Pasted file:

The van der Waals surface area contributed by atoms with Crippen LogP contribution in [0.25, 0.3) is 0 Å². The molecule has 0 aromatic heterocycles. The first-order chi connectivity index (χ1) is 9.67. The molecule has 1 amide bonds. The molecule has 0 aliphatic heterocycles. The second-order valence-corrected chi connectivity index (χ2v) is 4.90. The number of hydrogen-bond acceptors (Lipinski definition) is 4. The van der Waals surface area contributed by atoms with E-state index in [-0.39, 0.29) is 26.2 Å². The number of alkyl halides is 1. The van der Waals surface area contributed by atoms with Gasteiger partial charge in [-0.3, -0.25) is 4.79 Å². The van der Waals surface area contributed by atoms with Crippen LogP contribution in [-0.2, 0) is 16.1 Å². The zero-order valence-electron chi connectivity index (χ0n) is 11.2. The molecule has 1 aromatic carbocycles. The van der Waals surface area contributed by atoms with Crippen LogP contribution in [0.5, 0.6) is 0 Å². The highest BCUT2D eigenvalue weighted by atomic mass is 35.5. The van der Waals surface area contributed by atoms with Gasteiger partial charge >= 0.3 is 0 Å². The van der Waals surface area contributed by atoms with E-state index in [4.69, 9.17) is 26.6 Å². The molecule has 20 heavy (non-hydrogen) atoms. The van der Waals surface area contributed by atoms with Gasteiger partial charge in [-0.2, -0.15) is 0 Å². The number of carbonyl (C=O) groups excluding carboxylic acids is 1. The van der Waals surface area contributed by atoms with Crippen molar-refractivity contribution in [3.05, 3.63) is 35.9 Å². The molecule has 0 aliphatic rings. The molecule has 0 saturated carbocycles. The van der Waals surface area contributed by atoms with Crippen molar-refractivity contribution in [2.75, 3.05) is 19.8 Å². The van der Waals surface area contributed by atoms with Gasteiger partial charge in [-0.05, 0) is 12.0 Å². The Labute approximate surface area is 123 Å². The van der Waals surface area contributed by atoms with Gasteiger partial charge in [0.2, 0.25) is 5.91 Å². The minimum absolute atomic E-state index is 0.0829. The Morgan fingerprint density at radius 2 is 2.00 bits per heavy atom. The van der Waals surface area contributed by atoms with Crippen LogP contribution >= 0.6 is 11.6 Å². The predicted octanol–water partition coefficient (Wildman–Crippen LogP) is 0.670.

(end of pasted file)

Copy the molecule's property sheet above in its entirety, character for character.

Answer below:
The van der Waals surface area contributed by atoms with Crippen LogP contribution in [0.25, 0.3) is 0 Å². The molecule has 0 aromatic heterocycles. The first-order chi connectivity index (χ1) is 9.67. The molecule has 1 amide bonds. The molecule has 0 aliphatic heterocycles. The second-order valence-corrected chi connectivity index (χ2v) is 4.90. The number of hydrogen-bond acceptors (Lipinski definition) is 4. The van der Waals surface area contributed by atoms with E-state index in [-0.39, 0.29) is 26.2 Å². The number of alkyl halides is 1. The van der Waals surface area contributed by atoms with Gasteiger partial charge in [-0.3, -0.25) is 4.79 Å². The van der Waals surface area contributed by atoms with Crippen LogP contribution in [-0.2, 0) is 16.1 Å². The zero-order valence-electron chi connectivity index (χ0n) is 11.2. The molecule has 1 aromatic carbocycles. The van der Waals surface area contributed by atoms with Crippen LogP contribution in [0.5, 0.6) is 0 Å². The highest BCUT2D eigenvalue weighted by atomic mass is 35.5. The van der Waals surface area contributed by atoms with Gasteiger partial charge >= 0.3 is 0 Å². The van der Waals surface area contributed by atoms with E-state index in [4.69, 9.17) is 26.6 Å². The molecule has 20 heavy (non-hydrogen) atoms. The van der Waals surface area contributed by atoms with Gasteiger partial charge in [-0.2, -0.15) is 0 Å². The number of carbonyl (C=O) groups excluding carboxylic acids is 1. The van der Waals surface area contributed by atoms with Crippen molar-refractivity contribution in [3.05, 3.63) is 35.9 Å². The molecule has 0 aliphatic rings. The molecule has 0 saturated carbocycles. The van der Waals surface area contributed by atoms with Crippen molar-refractivity contribution in [2.75, 3.05) is 19.8 Å². The van der Waals surface area contributed by atoms with Gasteiger partial charge in [-0.05, 0) is 12.0 Å². The Labute approximate surface area is 123 Å². The van der Waals surface area contributed by atoms with Gasteiger partial charge in [0.2, 0.25) is 5.91 Å². The minimum absolute atomic E-state index is 0.0829. The Morgan fingerprint density at radius 2 is 2.00 bits per heavy atom. The van der Waals surface area contributed by atoms with Crippen LogP contribution >= 0.6 is 11.6 Å². The predicted octanol–water partition coefficient (Wildman–Crippen LogP) is 0.670.